MiR-21 as prognostic biomarker in head and neck squamous cell carcinoma patients undergoing an organ preservation protocol
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Lidia Maria Rebolho Batista Arantes1, Ana Carolina Laus1, Matias Eliseo Melendez1, Ana Carolina de Carvalho1, Bruna Pereira Sorroche1, Pedro Rafael Martins De Marchi2, Adriane Feijó Evangelista1, Cristovam Scapulatempo-Neto3, Luciano de Souza Viana2, André Lopes Carvalho1,4
1Molecular Oncology Research Center, Barretos Cancer Hospital, Barretos, SP, Brazil
2Department of Clinical Oncology, Barretos Cancer Hospital, Barretos, SP, Brazil
3Department of Pathology, Barretos Cancer Hospital, Barretos, SP, Brazil
4Department of Head and Neck Surgery, Barretos Cancer Hospital, Barretos, SP, Brazil
André Lopes Carvalho, email: [email protected]
Keywords: HNSCC, chemoradiation, microRNA
Received: August 17, 2016 Accepted: December 01, 2016 Published: December 27, 2016
Despite progress in the treatment of head and neck squamous cell carcinoma (HNSCC) in recent decades, including new surgical techniques, radiotherapy advances and chemotherapy schedules, the prognosis for the affected patients has not improved at the same pace, and still, most HNSCC patients are diagnosed in advanced stages. To increase their survival, the development of better screening methods for early detection is required and appropriate tailored therapeutic interventions are desired. The aim of the present study was to evaluate miRNAs as prognostic biomarkers in patients undergoing organ preservation protocol for locally advanced HNSCC. For this purpose, we assessed the global miRNA expression profile of 15 HNSCC patients (‘screening set’) to identify miRNAs differentially expressed in responders and non-responders to therapy. Four miRNAs differentially expressed in HNSCC samples from the ‘screening set’ were validated in a different cohort of patients (47 samples - ‘validation set’). The results from the ‘validation set’ showed that the higher expression of one of these miRNAs, miR-21, was negatively associated with the treatment response to the organ preservation protocol (p=0.029). A multivariate analysis showed that, in a model adjusted for age, tumor site, p16 immunoexpression and tumor resectability, high expression of miR-21 remained an independent predictor of poor response to the organ preservation protocol (OR=5.69; 95%CI 1.27-25.58; p=0.023), together with clinical stage IV (OR=5.05; 95%CI 1.22-20.88; p=0.025). Furthermore, considering the entire cohort, patients with high expression of miR-21 had worse survival. A multivariate Cox regression analysis also showed miR-21 (HR=2.05; 95%CI 1.05-4.02; p=0.036) and clinical stage IV (HR=3.17; 95%CI 1.49-6.77; p=0.003) as independent prognostic factors (model adjusted for age, tumor site, tumor resectability, and sets ‘screening’ or ‘validation’).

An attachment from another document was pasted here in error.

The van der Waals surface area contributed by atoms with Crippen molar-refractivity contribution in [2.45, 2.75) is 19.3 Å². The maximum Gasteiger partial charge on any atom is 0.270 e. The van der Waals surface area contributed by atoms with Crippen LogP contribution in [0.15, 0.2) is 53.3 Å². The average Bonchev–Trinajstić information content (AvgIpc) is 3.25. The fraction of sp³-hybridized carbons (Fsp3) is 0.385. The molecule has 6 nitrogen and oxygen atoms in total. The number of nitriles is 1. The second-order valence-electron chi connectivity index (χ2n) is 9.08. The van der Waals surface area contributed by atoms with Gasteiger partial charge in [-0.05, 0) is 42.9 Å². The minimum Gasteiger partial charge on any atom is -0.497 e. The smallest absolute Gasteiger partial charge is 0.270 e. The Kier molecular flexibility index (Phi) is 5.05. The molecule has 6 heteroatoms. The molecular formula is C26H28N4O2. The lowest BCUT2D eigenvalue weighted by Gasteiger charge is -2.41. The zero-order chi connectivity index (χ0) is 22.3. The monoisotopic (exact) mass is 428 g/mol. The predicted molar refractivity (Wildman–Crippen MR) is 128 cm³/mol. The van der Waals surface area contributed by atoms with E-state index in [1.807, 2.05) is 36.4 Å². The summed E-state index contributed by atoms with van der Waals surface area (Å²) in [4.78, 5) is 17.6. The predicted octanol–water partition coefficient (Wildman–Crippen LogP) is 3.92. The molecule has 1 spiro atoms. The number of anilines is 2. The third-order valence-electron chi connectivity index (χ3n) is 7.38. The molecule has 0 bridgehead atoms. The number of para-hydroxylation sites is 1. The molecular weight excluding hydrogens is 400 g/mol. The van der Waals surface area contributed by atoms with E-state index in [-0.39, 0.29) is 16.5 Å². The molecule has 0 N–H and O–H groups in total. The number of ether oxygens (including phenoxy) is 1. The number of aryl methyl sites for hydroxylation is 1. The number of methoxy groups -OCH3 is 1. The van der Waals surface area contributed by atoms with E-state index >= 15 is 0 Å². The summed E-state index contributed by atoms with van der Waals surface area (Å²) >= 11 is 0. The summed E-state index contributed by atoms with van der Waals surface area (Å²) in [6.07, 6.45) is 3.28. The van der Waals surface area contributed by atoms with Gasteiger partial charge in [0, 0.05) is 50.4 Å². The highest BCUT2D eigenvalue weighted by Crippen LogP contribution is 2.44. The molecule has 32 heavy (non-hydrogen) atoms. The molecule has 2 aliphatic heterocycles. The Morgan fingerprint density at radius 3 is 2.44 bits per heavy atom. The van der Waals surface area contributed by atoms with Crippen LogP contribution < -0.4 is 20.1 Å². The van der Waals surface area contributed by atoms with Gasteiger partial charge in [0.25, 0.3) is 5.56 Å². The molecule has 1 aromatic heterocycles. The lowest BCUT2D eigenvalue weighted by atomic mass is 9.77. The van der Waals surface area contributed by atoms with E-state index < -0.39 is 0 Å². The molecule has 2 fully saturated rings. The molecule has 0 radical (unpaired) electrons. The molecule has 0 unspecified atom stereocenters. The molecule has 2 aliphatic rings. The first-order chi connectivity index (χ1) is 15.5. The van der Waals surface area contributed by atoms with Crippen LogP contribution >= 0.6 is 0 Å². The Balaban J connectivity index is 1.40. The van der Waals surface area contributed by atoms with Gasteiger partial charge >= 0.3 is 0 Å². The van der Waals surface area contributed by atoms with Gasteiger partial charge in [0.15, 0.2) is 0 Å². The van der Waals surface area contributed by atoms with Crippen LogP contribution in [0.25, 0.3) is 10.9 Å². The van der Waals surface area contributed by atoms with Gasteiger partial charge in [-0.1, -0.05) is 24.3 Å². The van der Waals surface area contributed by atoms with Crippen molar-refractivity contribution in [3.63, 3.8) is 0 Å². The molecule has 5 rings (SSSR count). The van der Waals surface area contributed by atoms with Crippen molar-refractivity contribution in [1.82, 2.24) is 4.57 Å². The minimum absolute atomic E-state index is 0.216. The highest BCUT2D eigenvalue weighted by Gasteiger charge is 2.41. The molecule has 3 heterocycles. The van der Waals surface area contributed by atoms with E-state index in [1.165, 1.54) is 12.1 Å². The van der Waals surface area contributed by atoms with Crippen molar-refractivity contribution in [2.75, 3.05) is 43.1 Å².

In conclusion, the results of this study suggest that the evaluation of miR-21 expression could be an important tool for treatment planning and a prognosis predictior for HNSCC patients undergoing organ preservation protocols.
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